The great migration from rural towns to the sea: whaling and shipping at the end of Rhode Island slavery.

Hosted by Newport Middle Passage

Wednesday, September 8, 2021 6:00 PM – 7:30 PM EDT

Register here

For centuries, Rhode Island sent its young men to sea. As agriculture and slavery slowly declined, hundreds left the rural towns, many of them formerly enslaved African American and Indigenous men, seeking opportunities in shipping and whaling. As cooks, first mates, oarsmen, and boatsteerers, they crossed the bay, the Atlantic, and the world in pursuit of a livelihood that had eluded them at home. What they found were South Sea islands, arctic icescapes, wondrous sea creatures, warring tribes, hardship, and occasionally, opportunities for stunning achievement.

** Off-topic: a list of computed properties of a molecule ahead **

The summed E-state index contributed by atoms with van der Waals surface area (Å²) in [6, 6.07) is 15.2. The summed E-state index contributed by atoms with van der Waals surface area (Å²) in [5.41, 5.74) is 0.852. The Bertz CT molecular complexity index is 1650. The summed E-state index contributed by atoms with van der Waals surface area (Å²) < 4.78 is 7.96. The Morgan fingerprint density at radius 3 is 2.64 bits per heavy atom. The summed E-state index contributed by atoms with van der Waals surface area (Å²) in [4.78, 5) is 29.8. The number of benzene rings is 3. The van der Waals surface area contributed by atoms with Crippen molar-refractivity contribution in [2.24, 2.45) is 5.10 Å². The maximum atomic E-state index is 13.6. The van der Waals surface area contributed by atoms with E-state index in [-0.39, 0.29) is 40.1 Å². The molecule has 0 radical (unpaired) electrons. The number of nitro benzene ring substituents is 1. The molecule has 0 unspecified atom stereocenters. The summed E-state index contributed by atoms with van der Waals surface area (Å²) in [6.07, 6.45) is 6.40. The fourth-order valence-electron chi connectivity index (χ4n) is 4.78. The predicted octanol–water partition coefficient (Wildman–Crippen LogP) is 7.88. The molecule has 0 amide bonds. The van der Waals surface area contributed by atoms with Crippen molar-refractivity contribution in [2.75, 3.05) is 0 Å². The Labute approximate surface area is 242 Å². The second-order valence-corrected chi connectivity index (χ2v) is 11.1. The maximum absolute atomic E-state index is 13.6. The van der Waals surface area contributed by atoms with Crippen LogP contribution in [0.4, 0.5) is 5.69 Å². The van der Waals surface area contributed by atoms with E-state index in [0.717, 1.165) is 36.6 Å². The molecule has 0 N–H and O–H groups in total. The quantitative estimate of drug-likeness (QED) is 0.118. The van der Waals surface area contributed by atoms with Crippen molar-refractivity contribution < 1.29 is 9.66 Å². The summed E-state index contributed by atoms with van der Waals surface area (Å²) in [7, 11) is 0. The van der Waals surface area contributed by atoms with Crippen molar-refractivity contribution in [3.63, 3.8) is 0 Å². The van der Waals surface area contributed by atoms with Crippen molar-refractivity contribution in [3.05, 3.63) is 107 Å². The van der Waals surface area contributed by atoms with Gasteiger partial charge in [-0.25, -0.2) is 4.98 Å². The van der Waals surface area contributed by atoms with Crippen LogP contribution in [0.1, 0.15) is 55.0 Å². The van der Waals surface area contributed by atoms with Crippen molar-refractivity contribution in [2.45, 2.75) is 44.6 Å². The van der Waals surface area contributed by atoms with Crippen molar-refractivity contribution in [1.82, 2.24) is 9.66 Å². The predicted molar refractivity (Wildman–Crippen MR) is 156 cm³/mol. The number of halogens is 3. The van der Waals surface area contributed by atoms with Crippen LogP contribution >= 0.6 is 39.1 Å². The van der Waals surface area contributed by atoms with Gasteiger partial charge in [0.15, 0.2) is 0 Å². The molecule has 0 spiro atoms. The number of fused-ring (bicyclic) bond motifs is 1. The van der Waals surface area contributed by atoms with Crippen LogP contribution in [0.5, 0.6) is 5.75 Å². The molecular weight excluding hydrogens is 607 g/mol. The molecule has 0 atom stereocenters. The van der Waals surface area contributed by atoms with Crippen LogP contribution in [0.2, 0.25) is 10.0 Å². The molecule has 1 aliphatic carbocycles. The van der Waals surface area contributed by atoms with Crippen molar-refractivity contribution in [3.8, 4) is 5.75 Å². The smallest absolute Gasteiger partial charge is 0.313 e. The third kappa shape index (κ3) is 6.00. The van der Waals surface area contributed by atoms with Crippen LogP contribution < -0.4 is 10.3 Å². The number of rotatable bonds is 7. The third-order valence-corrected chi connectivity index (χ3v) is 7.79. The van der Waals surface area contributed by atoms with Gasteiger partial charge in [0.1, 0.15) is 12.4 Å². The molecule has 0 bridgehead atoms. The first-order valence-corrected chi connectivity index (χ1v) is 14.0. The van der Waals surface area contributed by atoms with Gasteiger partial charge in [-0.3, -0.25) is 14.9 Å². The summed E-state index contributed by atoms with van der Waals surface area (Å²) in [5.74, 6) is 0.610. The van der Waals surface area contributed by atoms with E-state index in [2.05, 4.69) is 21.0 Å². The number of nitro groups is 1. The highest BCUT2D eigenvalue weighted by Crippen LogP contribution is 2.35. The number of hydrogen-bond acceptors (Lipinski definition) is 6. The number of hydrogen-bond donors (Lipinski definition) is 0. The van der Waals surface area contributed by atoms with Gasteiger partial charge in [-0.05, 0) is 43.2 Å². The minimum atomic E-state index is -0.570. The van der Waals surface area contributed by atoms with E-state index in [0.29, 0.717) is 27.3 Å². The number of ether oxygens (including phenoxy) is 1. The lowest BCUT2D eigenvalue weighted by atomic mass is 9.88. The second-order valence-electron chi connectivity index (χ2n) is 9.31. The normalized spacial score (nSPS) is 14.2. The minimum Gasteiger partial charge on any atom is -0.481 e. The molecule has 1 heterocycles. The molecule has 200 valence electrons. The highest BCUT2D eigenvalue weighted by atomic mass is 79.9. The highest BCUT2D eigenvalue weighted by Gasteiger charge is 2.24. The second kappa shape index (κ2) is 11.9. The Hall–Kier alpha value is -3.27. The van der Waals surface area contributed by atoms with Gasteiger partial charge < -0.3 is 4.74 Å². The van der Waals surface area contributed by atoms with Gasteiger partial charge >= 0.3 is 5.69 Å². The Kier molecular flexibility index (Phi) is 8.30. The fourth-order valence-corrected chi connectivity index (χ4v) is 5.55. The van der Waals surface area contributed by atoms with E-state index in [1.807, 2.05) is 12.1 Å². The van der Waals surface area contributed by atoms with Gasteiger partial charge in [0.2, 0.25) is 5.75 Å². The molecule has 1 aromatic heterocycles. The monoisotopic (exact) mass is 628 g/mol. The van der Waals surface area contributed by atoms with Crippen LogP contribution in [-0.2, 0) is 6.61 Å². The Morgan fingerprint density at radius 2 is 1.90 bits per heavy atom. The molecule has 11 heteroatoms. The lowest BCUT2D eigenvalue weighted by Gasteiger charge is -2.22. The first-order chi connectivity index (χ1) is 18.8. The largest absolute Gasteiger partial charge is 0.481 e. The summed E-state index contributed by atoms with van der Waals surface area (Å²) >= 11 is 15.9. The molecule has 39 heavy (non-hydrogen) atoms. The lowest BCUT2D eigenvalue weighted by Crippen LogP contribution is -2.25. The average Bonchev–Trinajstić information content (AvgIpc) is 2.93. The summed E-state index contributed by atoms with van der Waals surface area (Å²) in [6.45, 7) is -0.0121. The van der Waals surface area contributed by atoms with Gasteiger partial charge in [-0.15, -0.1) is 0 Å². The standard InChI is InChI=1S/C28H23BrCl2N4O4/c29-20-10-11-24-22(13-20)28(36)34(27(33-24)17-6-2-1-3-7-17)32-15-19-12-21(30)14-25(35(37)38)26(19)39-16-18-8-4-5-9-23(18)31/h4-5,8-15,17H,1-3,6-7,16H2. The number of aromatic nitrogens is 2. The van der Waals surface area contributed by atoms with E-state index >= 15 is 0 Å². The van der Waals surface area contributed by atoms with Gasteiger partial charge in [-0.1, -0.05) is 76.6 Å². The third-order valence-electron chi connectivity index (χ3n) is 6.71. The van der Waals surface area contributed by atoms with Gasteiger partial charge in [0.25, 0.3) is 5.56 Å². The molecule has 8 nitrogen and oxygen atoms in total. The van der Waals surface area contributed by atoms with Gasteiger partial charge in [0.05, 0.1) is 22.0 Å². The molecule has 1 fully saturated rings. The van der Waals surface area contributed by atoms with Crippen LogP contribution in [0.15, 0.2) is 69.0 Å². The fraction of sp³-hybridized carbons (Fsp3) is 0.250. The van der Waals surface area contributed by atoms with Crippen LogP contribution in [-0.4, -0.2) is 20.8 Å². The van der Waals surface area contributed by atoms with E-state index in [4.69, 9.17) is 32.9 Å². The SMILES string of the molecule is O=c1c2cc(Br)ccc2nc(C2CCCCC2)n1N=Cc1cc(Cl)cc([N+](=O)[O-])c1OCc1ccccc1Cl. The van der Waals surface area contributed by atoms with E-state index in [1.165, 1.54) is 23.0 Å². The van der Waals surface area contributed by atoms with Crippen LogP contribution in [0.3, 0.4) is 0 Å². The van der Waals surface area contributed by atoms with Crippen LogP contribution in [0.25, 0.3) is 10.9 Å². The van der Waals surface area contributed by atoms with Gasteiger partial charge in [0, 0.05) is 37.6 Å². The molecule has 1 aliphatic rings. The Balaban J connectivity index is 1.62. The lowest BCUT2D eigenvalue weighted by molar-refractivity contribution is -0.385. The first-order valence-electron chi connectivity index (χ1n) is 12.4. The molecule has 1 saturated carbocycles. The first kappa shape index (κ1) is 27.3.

Peter Fay is a public historian and board member of the Jamestown Historical Society who researches, writes, and lectures about Rhode Island history. He is currently helping develop a public memorial to recognize the role of Newport in the history of the slave trade. This talk is sponsored by Seamen’s Church Institute of Newport. and Newport Middle Passage Project.

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